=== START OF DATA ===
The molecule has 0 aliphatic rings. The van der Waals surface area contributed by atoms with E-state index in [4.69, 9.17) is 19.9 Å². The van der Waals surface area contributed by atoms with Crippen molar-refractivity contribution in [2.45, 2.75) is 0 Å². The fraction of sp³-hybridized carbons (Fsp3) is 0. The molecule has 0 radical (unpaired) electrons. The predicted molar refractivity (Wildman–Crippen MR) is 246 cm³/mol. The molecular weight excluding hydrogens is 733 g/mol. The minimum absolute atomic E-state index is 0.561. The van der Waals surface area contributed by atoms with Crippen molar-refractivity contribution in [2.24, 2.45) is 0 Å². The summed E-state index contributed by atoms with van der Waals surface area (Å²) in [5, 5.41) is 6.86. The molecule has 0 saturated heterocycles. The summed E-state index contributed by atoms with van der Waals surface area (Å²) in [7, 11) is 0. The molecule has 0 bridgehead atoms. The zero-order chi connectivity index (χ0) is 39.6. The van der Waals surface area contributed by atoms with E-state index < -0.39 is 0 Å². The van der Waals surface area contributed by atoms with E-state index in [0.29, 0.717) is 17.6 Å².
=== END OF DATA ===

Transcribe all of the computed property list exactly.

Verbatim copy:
The molecule has 0 aliphatic rings. The van der Waals surface area contributed by atoms with E-state index in [4.69, 9.17) is 19.9 Å². The van der Waals surface area contributed by atoms with Crippen molar-refractivity contribution in [2.45, 2.75) is 0 Å². The fraction of sp³-hybridized carbons (Fsp3) is 0. The molecule has 0 radical (unpaired) electrons. The predicted molar refractivity (Wildman–Crippen MR) is 246 cm³/mol. The molecular weight excluding hydrogens is 733 g/mol. The minimum absolute atomic E-state index is 0.561. The van der Waals surface area contributed by atoms with Crippen molar-refractivity contribution in [2.24, 2.45) is 0 Å². The summed E-state index contributed by atoms with van der Waals surface area (Å²) in [5, 5.41) is 6.86. The molecule has 0 saturated heterocycles. The summed E-state index contributed by atoms with van der Waals surface area (Å²) in [7, 11) is 0. The molecule has 0 bridgehead atoms. The zero-order chi connectivity index (χ0) is 39.6. The van der Waals surface area contributed by atoms with E-state index < -0.39 is 0 Å². The van der Waals surface area contributed by atoms with E-state index in [0.29, 0.717) is 17.6 Å².